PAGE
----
face. Rocking lightly on
the balls of his feet, Hawk continued to watch carefully.
“You do realize that since there seems to be a
plague situation on Earth and since you came from Earth, you will have
to stay here under quarantine until it is determined you do not have
this virus,” Foreenizor said. “For
the protection of other terrans in the galaxy.”
“Too late, Freenizor.
I was the first,” Buck said coldly, jerking off his helmet and
dropping it to the deck. Before
anyone could move or say anything, Buck grabbed the doctor by the front
of his jacket and shoved him back against a wall.
Gasps of astonishment accompanied the realization of who he was.
Foreenizor’s nut-brown countenance paled and his eyes widened.
His mouth opened and closed, but no sound came out.
“Yeah, you remember me, right Foreenizor?
It’s me, Buck Rogers, the one you tried to use to destroy the
Earth.” Buck heard
movement behind him. “Cover
“Already doing that, my friend,” the birdman
Buck never took his eyes from the Lagrithian’s.
“What were you hoping to accomplish, Foreenizor?
What did you want so badly that you were willing to submit
millions of men, women and children to a hideously painful death?”
A laser pistol fired and Buck heard a body hit
the floor. He only hoped
the stricken individual wasn’t Hawk.
As though reading his mind, Hawk said, “I am
fine, Buck. Someone was
trying to test my skills with a pistol.”
He heard a nearby door slide open and then shut.
“Hawk, they’re sending reinforcements!” he shouted.
Hawk’s pistol fired again and Buck heard the crackling of burnt
circuits. He turned
his full attention back to Foreenizor.
“What was it, Foreenizor?
What was so bloody important that you had to send me through hell
to get it?”
The Lagrithian mumbled something. “All right,” he said.
“All right. I’ll
Buck relinquished his hold slightly and
Foreenizor exploded into surprising action, pushing Buck back and
slapping at him. While
momentarily surprised, Buck recovered quickly, his right leg shooting
out in a kick that connected with his victim’s stomach, and left him
choking and gasping.
“Buck, watch out.
To your right!” Hawk’s
laser flashed several more times, while Buck pivoted in time to meet the
attack of a Lagrithian guardsman. This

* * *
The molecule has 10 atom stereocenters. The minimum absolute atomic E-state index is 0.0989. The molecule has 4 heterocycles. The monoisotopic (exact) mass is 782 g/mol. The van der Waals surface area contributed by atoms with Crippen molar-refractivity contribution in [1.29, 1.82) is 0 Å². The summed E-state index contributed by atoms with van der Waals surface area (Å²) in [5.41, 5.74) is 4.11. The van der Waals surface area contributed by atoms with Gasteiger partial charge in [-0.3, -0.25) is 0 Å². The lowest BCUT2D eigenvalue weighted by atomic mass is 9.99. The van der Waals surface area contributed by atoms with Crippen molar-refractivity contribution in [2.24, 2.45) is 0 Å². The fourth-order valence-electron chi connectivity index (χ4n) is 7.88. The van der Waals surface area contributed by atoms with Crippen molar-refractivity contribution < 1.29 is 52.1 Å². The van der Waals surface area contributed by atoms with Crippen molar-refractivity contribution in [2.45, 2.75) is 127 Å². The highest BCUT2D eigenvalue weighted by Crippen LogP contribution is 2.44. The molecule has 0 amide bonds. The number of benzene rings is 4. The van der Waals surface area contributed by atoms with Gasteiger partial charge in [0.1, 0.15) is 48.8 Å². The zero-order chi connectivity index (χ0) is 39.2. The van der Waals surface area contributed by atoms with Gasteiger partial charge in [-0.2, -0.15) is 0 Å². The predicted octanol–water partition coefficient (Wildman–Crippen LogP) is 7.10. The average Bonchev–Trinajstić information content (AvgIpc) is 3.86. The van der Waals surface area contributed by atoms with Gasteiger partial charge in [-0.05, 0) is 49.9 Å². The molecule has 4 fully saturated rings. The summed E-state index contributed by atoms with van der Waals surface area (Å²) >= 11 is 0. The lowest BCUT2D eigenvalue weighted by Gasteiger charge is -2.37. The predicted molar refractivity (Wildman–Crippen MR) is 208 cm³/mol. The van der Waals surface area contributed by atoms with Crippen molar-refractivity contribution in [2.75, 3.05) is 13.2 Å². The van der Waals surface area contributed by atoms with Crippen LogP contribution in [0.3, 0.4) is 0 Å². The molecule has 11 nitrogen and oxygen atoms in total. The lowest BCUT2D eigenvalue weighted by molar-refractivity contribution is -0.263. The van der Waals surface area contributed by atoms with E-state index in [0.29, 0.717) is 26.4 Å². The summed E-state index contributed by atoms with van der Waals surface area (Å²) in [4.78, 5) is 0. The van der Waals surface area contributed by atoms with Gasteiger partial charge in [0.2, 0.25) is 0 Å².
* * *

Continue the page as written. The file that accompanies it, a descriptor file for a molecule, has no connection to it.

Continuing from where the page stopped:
man had more martial arts knowledge than Foreenizor and was more
formidable. Buck jumped
back from what would have been a roundhouse punch had it connected, and
then he threw a punch of his own, followed by a kick to the
Lagrithian’s midsection. Another guardsman tackled him, hitting him in the face and
throwing Buck to the deck, stunning him momentarily. His attacker sat on his chest, making it hard for Buck to
breathe. The guardsman drew
himself up to throw another punch and was hit solidly with a laser stun
blast. Buck even felt the
effects of that one.
Looking around, he saw no one else seemingly
willing to attack. Most of
the people left standing were watching in stunned silence, including
Mreesa and Breearth. Hawk
held several guardsmen at bay.
Buck saw Foreenizor trying to slink away during
the commotion, but his escape was blocked by the two floratat designers.
Still a bit shaky from the near laser blast and the brief fight,
Buck got to his feet. He
saw the Lagrithian leader trying to take something from Mreesa and
realized in horror that it was a small laser pistol. Resolve gave him the impetus to quickly cross the ten
feet separating him from the alien and jerk him away from the women.
Buck spun Foreenizor around and, with a backhanded slap, knocked
him to the deck.
“Buck!” Mreesa said.
He glanced up and saw the floratat designer tossing him her laser
pistol. “You might need
it,” she said.
He nodded his thanks and turned back to
Foreenizor, kneeling beside him and resting the end of the laser’s
barrel against the doctor’s forehead.
Buck’s other hand rested on the Lagrithian’s throat.
His fingers curled around Foreenizor’s neck.
He squeezed slightly, wanting to choke the life out of the
Lagrithian doctor, but he restrained himself.
Buck only tightened his grip enough to let the alien feel his
anger and resolve. “What Foreenizor?
Give me the justification for Wilma’s suffering, for mine?”
Foreenizor pawed at his hand, but it was as though all of
Buck’s energy had flowed to his fingers.
The grip was steel hard and the alien could not break the
Earthman’s hold. “What
was it?” Buck hissed.
“No, no!” Foreenizor choked out. “It was the directive. Earth was perfect.”
Buck relinquished his hold on the doctor’s
throat only enough to let Foreenizor talk more easily.